As an initial matter, the common suggestion that a demonstration detonation in the open seas to Japanese observers might have prompted surrender borders on the preposterous.  

How do we know that?  A simple recitation of the timeline and actual events makes that clear.  Namely, we bombed and obliterated Hiroshima on August 6, which qualifies as a demonstration of the bomb’s power.  Yet despite that obvious and immediate reckoning of the new weapon’s significance, the Japanese refused to surrender.  Three days later on August 9, we dropped a second and even more powerful atomic bomb on Nagasaki.  Even then, the Japanese did not immediately capitulate.  Japanese cabinet debate remained contentious and closely balanced, with no instant consensus toward surrender.  

Accordingly, to suggest that some sort of sterile exhibition explosion, even accepting for the sake of argument its feasibility, would have driven Japanese leaders to surrender when even Hiroshima’s destruction failed to trigger surrender is unsustainable.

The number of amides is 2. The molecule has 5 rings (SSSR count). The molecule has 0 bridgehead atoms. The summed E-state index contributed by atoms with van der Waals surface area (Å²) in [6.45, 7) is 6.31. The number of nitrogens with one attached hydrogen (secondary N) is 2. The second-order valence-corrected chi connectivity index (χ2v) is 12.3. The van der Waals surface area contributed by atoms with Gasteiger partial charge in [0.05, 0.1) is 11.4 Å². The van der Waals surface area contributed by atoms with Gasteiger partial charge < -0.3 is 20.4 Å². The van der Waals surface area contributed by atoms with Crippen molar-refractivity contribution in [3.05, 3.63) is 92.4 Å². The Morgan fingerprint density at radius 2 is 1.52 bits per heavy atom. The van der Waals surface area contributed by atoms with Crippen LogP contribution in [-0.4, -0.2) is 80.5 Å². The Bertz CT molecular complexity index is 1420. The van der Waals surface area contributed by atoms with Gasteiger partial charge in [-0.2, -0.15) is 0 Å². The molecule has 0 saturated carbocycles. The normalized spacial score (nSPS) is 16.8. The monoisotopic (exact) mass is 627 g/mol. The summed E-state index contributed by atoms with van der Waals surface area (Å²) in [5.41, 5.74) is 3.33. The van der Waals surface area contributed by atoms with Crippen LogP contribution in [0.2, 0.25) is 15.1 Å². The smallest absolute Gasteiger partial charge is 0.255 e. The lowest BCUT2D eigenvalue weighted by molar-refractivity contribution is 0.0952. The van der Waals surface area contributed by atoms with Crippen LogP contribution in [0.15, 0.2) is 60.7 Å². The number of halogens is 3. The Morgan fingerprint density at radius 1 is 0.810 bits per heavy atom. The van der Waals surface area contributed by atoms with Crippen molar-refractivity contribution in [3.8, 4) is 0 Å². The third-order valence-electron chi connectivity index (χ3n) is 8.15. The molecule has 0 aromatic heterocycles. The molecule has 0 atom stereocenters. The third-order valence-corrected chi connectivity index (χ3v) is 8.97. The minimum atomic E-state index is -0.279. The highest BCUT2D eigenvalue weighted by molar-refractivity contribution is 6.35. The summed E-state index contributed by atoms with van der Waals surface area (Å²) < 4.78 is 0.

As for other alternatives, it’s beyond reasonable debate that simply continuing to conduct the war as we had to date while holding the atomic bombs in reserve would have cost even more Japanese lives than were lost in Hiroshima (an estimated 140,000) and Nagasaki (an estimated 74,000).  

As just one illustration, even by conservative estimates at least 100,000 Tokyo residents were killed in a single night of conventional bombing on March 10, 1945.  According to the official United States Strategic Bombing Survey, approximately 900,000 Japanese were killed by our broader conventional bombing campaign.  

How many hundreds of thousands more Japanese would have been killed through conventional bombing alone during whatever period it took to drive Japan to surrender by continuing that method of warfare?  The simple historical numbers make clear that the tally would’ve exceeded the estimated 214,000 killed in Hiroshima and Nagasaki.  

The most likely alternative, as memorialized in the U.S. Army’s own Center of Military History, was a full-scale invasion of Japan known as “Operation Downfall” planned for November 1945 and into 1946:  

“Downfall,” the grand plan for the invasion of Japan, contemplated a gargantuan blow against the islands of Kyushu and Honshu, using the entire available combined resources of the army, navy, and air forces…